Arugula, also referred to as "rocket" or "roquette", is a leafy green that grows quickly in chilly climates and gives salads an acidic, mustard-like flavor. Arugula is indigenous to Europe's drier regions, particularly Italy and the Mediterranean region, as well as Turkey and western Asia.
It is a relative of other familiar garden plants like cabbage, broccoli, and kale and is a member of the Brassicaceae family, which also includes mustard. Because it grows quickly and has a stronger flavor than most greens, arugula is frequently used in salads to add flavor.
Six to eight weeks after sowing, you can harvest young leaves if you plant in the early spring or early fall. Although seedlings may tolerate a mild frost and the seeds will germinate fast in chilly soil, you should still think about covering plants with frost blankets or row covers.
Growing Conditions For Arugula
Light & Temperature
Full daylight, or at least six hours of direct sunshine most days, is ideal for arugula growth. Additionally, it thrives in partial sun, particularly in warm areas. But offer some midday shade as the temperature starts to increase. Arugula prefers a temperature range of 45 to 65 degrees Fahrenheit.
Although it can endure frost, it dislikes the intense summer heat. By sheltering it from the sun and covering it from freezes, you can somewhat lengthen the growing season for arugula. However, planting it at the correct periods is the best course of action. It does not require high humidity and, as long as it receives enough water, can thrive in arid areas.
The best conditions for arugula plants are well-drained soil and a pH range from slightly acidic to neutral. They can grow in a wide range of soil types but prefer a loam that is nutrient-rich. Arugula prefers loose, well-drained soil with a pH between 6.0 and 7.0.
Arugula needs routine irrigation for healthy development and ideal flavor, just like many other vegetables. Its root system is thin. Water as soon as the top inch of soil feels dry, keeping the soil continuously moist but not waterlogged.
This means watering every morning in arid conditions. If you don't water your plants on a regular basis, the plants will probably bolt and the flavor of the leaves will be ruined.
Nutrients & Fertilizer
Your arugula shouldn't require additional feeding as long as you put it in soil that is high in nitrogen. Pale leaves are a sign of malnutrition. Before planting, incorporate compost into your soil to improve it.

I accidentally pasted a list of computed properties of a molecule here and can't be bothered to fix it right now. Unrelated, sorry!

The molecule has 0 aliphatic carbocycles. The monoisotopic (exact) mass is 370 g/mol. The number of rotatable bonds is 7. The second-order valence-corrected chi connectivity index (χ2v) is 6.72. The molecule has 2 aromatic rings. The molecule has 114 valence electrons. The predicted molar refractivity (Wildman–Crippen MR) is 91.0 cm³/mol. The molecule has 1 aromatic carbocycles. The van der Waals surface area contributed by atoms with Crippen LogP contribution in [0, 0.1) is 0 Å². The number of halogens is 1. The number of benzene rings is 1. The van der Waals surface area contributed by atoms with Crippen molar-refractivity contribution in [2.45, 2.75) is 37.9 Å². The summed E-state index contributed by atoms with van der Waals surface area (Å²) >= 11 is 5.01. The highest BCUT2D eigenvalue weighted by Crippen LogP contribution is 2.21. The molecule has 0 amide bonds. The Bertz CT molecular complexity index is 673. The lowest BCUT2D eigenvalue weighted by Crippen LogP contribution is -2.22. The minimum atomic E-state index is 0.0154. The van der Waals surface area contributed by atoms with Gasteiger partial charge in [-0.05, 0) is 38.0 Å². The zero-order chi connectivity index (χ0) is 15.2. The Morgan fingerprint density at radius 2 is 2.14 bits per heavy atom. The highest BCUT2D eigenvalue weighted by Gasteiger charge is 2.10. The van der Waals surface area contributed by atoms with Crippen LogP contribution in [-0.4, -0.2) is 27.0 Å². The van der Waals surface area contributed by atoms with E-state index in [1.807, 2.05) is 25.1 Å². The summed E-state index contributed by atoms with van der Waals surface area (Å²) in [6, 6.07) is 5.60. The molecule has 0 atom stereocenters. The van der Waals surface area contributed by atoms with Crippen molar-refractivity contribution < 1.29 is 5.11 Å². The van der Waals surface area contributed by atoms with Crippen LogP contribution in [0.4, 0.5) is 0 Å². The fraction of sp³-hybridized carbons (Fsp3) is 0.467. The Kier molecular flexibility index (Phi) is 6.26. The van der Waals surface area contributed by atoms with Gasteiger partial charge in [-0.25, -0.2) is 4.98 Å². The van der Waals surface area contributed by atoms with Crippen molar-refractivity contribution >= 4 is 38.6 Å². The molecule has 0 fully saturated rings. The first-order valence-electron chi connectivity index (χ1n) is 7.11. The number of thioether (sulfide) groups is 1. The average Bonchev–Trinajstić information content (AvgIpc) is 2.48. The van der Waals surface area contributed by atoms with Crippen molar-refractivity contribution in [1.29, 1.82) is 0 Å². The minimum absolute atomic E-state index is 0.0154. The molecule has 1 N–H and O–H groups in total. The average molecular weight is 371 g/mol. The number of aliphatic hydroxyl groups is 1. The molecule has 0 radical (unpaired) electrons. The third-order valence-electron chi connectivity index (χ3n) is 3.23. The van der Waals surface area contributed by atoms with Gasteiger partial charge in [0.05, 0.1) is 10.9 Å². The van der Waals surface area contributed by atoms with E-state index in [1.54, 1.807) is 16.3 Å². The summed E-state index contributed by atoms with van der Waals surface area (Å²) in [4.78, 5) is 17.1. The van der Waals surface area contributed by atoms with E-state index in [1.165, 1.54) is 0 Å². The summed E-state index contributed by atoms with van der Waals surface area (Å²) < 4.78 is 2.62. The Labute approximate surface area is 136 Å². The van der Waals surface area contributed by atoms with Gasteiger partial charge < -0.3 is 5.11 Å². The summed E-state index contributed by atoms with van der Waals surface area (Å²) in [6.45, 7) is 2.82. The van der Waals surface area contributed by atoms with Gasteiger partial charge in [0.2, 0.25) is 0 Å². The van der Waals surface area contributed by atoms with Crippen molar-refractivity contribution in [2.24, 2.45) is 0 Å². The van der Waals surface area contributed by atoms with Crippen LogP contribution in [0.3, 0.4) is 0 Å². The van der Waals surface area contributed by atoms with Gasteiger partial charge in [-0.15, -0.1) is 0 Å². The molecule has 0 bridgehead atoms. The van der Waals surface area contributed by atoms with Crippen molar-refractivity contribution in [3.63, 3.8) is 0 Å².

How To Plant & Grow Arugula
Arugula is relatively easy to grow, and can be planted in both spring and fall. When planting arugula, it is important to choose a location that receives full sun. The soil should be well-drained and rich in organic matter. Follow these steps to grow your own arugula:
- Choose a sunny spot in your garden or in a pot on your patio.
- Prepare the soil by loosening it with a shovel and adding some compost.
- Sow the seeds directly in the soil, spacing them about an inch apart.
- Water the seeds regularly, making sure the soil stays moist but not soggy.
- Thin the seedlings to about 6 inches apart once they have sprouted.
- Harvest the arugula leaves when they are about 4 inches long.
Growing arugula is a pretty simple process that even beginner gardeners can handle with ease. In just a few short weeks, you could be enjoying the peppery taste of your very own home-grown arugula!
How To Harvest Arugula So It Keeps Growing
Because of its rapid growth rate, arugula can be harvested multiple times throughout the growing season. To ensure that your arugula plants keep producing, it is important to harvest them properly. When harvesting arugula, cut the leaves at their base, taking care not to damage the plant.
When harvesting arugula, cut the leaves about 1-2 inches above the ground. By leaving a bit of stem, the plant will continue to grow and produce new leaves. Arugula can be harvested every 2-3 weeks to ensure a continuous supply of fresh greens.